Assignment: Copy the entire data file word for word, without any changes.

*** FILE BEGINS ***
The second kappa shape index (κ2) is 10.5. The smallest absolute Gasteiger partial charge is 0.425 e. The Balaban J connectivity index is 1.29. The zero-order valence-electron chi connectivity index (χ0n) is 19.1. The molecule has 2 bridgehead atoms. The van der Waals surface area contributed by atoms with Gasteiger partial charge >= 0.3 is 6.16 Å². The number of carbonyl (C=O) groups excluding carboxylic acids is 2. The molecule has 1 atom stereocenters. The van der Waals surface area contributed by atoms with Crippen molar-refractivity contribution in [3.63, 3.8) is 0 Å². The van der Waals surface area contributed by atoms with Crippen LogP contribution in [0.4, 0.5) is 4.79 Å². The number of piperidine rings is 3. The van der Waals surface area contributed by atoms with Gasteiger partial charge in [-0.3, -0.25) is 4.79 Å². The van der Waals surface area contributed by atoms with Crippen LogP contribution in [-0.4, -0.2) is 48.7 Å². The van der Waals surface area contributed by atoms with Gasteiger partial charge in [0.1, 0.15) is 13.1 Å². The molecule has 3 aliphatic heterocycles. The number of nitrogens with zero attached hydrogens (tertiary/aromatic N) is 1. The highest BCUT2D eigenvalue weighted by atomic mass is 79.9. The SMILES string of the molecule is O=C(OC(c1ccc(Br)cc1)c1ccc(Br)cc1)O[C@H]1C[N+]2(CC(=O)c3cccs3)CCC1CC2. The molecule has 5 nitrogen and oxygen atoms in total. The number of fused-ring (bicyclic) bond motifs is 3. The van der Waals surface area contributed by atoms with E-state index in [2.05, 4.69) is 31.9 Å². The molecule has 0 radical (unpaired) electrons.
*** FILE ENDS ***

The second kappa shape index (κ2) is 10.5. The smallest absolute Gasteiger partial charge is 0.425 e. The Balaban J connectivity index is 1.29. The zero-order valence-electron chi connectivity index (χ0n) is 19.1. The molecule has 2 bridgehead atoms. The van der Waals surface area contributed by atoms with Gasteiger partial charge >= 0.3 is 6.16 Å². The number of carbonyl (C=O) groups excluding carboxylic acids is 2. The molecule has 1 atom stereocenters. The van der Waals surface area contributed by atoms with Crippen molar-refractivity contribution in [3.63, 3.8) is 0 Å². The van der Waals surface area contributed by atoms with Crippen LogP contribution in [0.4, 0.5) is 4.79 Å². The number of piperidine rings is 3. The van der Waals surface area contributed by atoms with Gasteiger partial charge in [-0.3, -0.25) is 4.79 Å². The van der Waals surface area contributed by atoms with Crippen LogP contribution in [-0.4, -0.2) is 48.7 Å². The van der Waals surface area contributed by atoms with Gasteiger partial charge in [0.1, 0.15) is 13.1 Å². The molecule has 3 aliphatic heterocycles. The number of nitrogens with zero attached hydrogens (tertiary/aromatic N) is 1. The highest BCUT2D eigenvalue weighted by atomic mass is 79.9. The SMILES string of the molecule is O=C(OC(c1ccc(Br)cc1)c1ccc(Br)cc1)O[C@H]1C[N+]2(CC(=O)c3cccs3)CCC1CC2. The molecule has 5 nitrogen and oxygen atoms in total. The number of fused-ring (bicyclic) bond motifs is 3. The van der Waals surface area contributed by atoms with E-state index in [2.05, 4.69) is 31.9 Å². The molecule has 0 radical (unpaired) electrons.